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Review
"Holiday Inn"
Release date: 1942
Produced by: Paramount
Featuring: Bing Crosby, Fred Astaire, Marjorie Reynolds, Virginia Dale, Walter Abel, Louise Beavers, Irving Bacon, Leon Belasco, Marek Windheim, James Bell, John Gallaudet, Shelby Bacon, Joan Arnold, Edward Arnold Jr., Loretta Barnett, Irving Berlin, Ruth Clifford, Muriel Barr, Jane Novak, Lora Lee, Teala Loring
Directed by: Mark Sandrich
Running time: 101 minutes

Buy the DVD at Amazon.com

Holiday Inn
Paramount Pictures
Bing Crosby, Marjorie Reynolds, Fred Astaire and Virginia Dale, from left, in a publicity still from the classic 1942 film, "Holiday Inn."
Take a song-filled trip to 1942
with Bing, Fred in 'Holiday Inn'
Sure, it's dated, but it's charming and has lots
of fabulous music by Irving Berlin
December 27, 2013

Although not strictly a Christmas movie (Christmas was but one of several holiday sequences), 1942's "Holiday Inn" is remembered as one, and the first appearance on film of the timeless classic, "White Christmas" — which would win an Oscar for Best Song that year — guarantees "Holiday Inn" a place in the annals of Christmas classics.

The lightweight plot concerns a song-and-dance team — Jim Hardy (Bing Crosby), Ted Hanover (Fred Astaire) and Lila Dixon (Virginia Dale). Jim and Lila are preparing to leave the act get married and retire to a farm in Connecticut, but Lila has second thoughts and instead leaves Jim for Ted in order to continue dancing. Jim is heartbroken and follows through with his decision to leave show business for farming.

Farming turns out to be easier said than done, and Jim decides to turn his farm into an inn that is only open on holidays. In order to attract crowds, he hits upon the idea to present entertainment themed around each holiday. Wanna-be entertainer Linda Mason (Marjorie Reynolds) manages to get a try-out and becomes a featured attraction. As the crowds begin to pour in, Ted and Lila are contracted by Jim's agent Danny (Walter Abel), to work at the Inn.

However, it's no longer Ted and Lila — she's left Ted for a Texas oil millionaire. Ted, looking for a partner, decides to come by the inn and is struck by Linda's talent and beauty — but Jim has fallen for Linda too, and goes to extreme lengths to keep Ted from her. However, when Linda discovers what Jim's up to, especially when Ted arranges for a studio honcho to sign him and Linda, she leaves Jim and takes up with Ted, intending to marry him.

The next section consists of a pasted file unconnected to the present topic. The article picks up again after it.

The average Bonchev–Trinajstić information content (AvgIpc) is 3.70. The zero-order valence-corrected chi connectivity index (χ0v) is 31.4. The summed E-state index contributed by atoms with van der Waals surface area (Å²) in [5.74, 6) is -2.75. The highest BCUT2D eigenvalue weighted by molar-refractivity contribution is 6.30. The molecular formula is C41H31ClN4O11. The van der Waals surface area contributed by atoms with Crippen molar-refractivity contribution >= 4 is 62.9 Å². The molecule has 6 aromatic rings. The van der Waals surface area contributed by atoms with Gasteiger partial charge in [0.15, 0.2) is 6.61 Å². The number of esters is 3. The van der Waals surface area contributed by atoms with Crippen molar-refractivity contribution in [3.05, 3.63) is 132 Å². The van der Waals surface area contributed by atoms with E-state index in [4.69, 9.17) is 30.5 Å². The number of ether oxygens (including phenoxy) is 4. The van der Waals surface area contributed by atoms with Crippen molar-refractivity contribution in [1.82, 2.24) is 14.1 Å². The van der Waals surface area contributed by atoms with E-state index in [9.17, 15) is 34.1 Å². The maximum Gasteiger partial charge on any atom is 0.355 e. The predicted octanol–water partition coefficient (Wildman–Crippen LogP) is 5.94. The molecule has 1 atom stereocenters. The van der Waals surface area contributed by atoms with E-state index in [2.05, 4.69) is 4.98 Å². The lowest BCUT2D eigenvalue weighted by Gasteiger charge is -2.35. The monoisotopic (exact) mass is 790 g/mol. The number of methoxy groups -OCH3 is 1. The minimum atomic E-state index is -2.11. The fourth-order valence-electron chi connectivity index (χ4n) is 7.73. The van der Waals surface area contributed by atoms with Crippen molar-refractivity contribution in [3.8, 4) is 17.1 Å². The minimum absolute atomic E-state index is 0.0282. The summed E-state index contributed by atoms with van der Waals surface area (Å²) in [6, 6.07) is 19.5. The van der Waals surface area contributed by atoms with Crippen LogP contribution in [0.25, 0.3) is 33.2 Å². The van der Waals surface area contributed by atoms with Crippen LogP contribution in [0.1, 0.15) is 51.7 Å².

Once again Jim is devastated, but even more so. His maid Mamie (Louise Beavers) urges him to go to Hollywood and fight for the woman he loves. Jim resolves to do just that, but is it too late?

Modern audiences may groan at some of the twists and turns, and there's no doubt that the movie is definitely a product of its times. There is an enormous charm about it, however, and you really can't go wrong with Crosby crooning and Astaire dancing up a storm. Those elements elevate any sort of movie.

Bing Crosby
Paramount Pictures
Bing Crosby in blackface for the Lincoln's Birthday segment of "Holiday Inn."

There is a scene in which the performers put on blackface and perform in an idiom which today is considered racially offensive. Some networks, such as AMC, will cut that sequence out. Most of the DVD versions have it in the original form with the blackface scene intact, and Turner Classic Movies, which has a policy not to edit or alter classic movies in any way, airs the movie in its original form.

That aside, this movie remains a heartwarming classic. Some families make it an annual tradition to view this on Christmas day if for no other reason than to hear Crosby crooning the classic "White Christmas" the way it was first seen by the general public — he would go on to sing it in two other movies.

See this review on Carlos De Villalvilla's website.



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